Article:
Spooky concept, nice execution

Written by
Claire North in 2015

Body snatching is hardly a new concept in fiction, and certainly the general point of the stories is to hunt down the body snatcher because it’s evil. Claire North’s body snatching book, Touch, quickly follows her first novel, is told from the point of view of the body snatcher, and the story proves to be morally grey.

Touch is told from the perspective of a nameless “ghost”, something or someone who can flit between bodies just by touching them. An accidental brush here and there, and they could be at the other side of a football stadium in moments. The “host” of the entity, as it were, is left with a slight case of dizziness if it’s a short stay, and complete loss of time if it’s an extended period.

The story begins as the ghost watches an assassin brutally murders his current host in an Istanbul metro station. He manages to escape and then possess the assassin. The ghost’s quest for vengeance and understanding of why it is being targeted takes the story across Europe and culminates in America.

This is, ironically, a very personal story. Even though the story takes place through time and across the geography of the whole planet, the story is focused on whoever the ghost chooses to be at that moment in time. Even though they wear the body of another, they are still themselves, to a degree.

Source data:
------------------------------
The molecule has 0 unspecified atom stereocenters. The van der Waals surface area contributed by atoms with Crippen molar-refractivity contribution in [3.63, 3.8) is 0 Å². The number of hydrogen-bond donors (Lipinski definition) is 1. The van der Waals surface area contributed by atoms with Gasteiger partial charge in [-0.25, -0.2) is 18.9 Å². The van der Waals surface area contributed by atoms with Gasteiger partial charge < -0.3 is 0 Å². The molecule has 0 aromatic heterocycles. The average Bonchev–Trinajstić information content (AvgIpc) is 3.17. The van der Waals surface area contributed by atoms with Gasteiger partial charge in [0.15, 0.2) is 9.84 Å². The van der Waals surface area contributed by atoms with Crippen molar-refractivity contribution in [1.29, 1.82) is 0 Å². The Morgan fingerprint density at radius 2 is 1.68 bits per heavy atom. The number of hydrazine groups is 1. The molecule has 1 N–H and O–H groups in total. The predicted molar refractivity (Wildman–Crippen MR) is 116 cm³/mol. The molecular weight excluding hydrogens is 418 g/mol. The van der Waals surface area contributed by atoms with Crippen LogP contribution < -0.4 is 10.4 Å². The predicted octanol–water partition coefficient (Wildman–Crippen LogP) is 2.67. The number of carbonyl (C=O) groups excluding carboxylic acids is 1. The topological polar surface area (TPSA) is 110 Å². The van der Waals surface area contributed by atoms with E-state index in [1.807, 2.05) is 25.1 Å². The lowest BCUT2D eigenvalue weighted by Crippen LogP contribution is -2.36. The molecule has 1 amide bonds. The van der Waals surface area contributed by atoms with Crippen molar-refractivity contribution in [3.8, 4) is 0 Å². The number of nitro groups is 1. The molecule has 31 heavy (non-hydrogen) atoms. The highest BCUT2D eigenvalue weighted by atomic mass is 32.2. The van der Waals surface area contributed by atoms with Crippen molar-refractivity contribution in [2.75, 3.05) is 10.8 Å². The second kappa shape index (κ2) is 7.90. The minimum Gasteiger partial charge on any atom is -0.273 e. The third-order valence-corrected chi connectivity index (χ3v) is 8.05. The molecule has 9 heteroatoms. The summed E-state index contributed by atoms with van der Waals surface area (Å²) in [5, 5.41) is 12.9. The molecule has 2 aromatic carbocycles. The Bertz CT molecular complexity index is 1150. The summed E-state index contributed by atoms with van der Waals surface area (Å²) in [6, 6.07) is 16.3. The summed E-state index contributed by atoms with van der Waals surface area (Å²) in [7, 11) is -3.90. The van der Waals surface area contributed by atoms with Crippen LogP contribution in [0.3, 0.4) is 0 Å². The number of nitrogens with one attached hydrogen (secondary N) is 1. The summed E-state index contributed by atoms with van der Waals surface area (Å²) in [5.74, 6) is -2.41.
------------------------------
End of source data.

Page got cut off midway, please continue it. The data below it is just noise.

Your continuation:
I liked Touch, a story that talks about beings with the ability to transcend mortality, in the same vein as The First FIfteen Lives of Harry August. It does take some time for Harry August to actually stop talking about himself and his lives, though it seems his experiences are more varied and interesting than the ghost in Touch. Harry August’s story was more enthralling, since it dealt with the end of the world, while Touch only talks about the end of the main character. Less at stake, more personal, less enthralling, but still entertaining.

Still, that doesn’t mean Touch isn’t a compelling read. It’s a fine story, fun at times, sad at others, but very action packed. It’s the story of a target becoming the hunter, and because it doesn’t take place over a long period like Harry August, and its pace is definitely stepped up several magnitudes. Add this to your reading list.

Rating

A fine follow-up to the very fine First Fifteen Lives of Harry August that stands up well on its own

Read this if you…

Liked Claire North’s first effort about transcendental beings and are up for more

Don’t read this if you…

Have multiple personality disorder. Or blackouts. You just never know…

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